Rachel Knight

Publication Date



Gender-Inclusive, Societal Sin, Liberation Theology, Pink Crosses, Staurology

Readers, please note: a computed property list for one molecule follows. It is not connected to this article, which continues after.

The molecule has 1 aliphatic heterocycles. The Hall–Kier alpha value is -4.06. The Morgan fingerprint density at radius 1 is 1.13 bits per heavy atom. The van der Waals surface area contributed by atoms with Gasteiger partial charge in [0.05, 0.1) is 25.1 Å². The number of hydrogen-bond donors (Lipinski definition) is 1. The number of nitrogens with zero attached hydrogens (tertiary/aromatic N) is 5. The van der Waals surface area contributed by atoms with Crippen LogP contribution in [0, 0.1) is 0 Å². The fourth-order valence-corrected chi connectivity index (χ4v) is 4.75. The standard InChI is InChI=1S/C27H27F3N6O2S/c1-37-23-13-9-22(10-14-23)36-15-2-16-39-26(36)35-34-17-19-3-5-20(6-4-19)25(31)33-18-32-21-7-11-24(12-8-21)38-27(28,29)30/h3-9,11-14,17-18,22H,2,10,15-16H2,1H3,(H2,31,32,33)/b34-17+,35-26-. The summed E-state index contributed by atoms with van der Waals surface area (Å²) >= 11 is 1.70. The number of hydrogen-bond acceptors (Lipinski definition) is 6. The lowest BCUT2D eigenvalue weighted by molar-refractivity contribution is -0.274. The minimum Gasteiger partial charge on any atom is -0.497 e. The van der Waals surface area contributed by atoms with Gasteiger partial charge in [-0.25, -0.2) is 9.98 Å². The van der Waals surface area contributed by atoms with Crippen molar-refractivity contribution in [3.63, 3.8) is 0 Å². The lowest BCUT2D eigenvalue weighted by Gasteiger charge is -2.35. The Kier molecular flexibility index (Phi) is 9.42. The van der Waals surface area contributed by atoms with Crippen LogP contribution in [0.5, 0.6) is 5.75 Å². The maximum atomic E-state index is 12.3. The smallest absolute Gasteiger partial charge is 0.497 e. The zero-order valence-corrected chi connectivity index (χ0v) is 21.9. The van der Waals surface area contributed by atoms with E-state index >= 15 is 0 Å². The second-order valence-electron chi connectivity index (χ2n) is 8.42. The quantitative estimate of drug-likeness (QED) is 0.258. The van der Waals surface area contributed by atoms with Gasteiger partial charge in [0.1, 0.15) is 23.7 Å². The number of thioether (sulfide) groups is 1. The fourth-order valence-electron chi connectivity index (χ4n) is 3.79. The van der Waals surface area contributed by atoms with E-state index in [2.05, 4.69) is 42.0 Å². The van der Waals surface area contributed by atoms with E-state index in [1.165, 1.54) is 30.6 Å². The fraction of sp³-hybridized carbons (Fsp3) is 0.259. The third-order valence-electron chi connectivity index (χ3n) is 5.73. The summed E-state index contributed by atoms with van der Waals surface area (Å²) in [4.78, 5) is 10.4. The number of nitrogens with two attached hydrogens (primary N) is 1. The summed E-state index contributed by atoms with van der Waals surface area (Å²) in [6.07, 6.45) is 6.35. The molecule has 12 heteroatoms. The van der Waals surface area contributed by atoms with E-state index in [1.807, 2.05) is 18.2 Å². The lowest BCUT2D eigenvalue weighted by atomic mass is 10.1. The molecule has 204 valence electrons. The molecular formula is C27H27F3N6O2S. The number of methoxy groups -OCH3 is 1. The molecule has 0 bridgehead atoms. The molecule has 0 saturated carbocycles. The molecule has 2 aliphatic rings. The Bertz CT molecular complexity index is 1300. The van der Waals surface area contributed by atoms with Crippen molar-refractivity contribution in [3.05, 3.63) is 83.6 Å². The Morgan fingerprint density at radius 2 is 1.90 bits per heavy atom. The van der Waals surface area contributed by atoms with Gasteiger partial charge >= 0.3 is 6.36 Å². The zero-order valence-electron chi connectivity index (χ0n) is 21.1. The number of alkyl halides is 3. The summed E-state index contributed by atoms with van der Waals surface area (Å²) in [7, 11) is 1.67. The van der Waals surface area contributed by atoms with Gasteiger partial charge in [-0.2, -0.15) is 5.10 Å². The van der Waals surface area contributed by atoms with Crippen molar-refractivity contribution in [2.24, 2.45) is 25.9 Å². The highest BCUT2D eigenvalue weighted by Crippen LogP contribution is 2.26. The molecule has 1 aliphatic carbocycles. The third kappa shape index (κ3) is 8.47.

No small amount of feminist theological scholarship has been dedicated to questioning whether a male savior can save women. Some scholars have further asserted that the crucifixion is inherently tainted by its intrinsic theme of violence. This paper argues for the relevance of the cross to women victims of violence. There are many factors that point to the possibility of an inclusive theology of the cross that does not glamorize violence. These include but are not limited to Biblical accounts of the “many women” who walked in solidarity with the battered Christ; female disciples who mourned together after His murder; the necessity that a being who suffers all manner of afflictions be, in some sense, bigender; the alleviation of suffering which many find in the Christian faith; and the systemic and worldly, rather than organic or genuine ways in which the Christian God was masculinized. This paper utilizes liberation theology, especially in regard to the feminicide in Ciudad Juárez, to argue that the crucified Christ is neither an entirely male symbol, nor one which advocates for violence. On the contrary, the cross is a symbol of Christ’s alliance with women. It demonstrates that he was persecuted, as the victims of feminicide are today. The pink crosses in Ciudad Juárez communicate—to women, to perpetrators of violence, and to the world—who’s experience Jesus Christ most identifies with, and therefore, who’s side Christ is on. This perspective on staurology has significant implications for Christian and ex-Christian women today.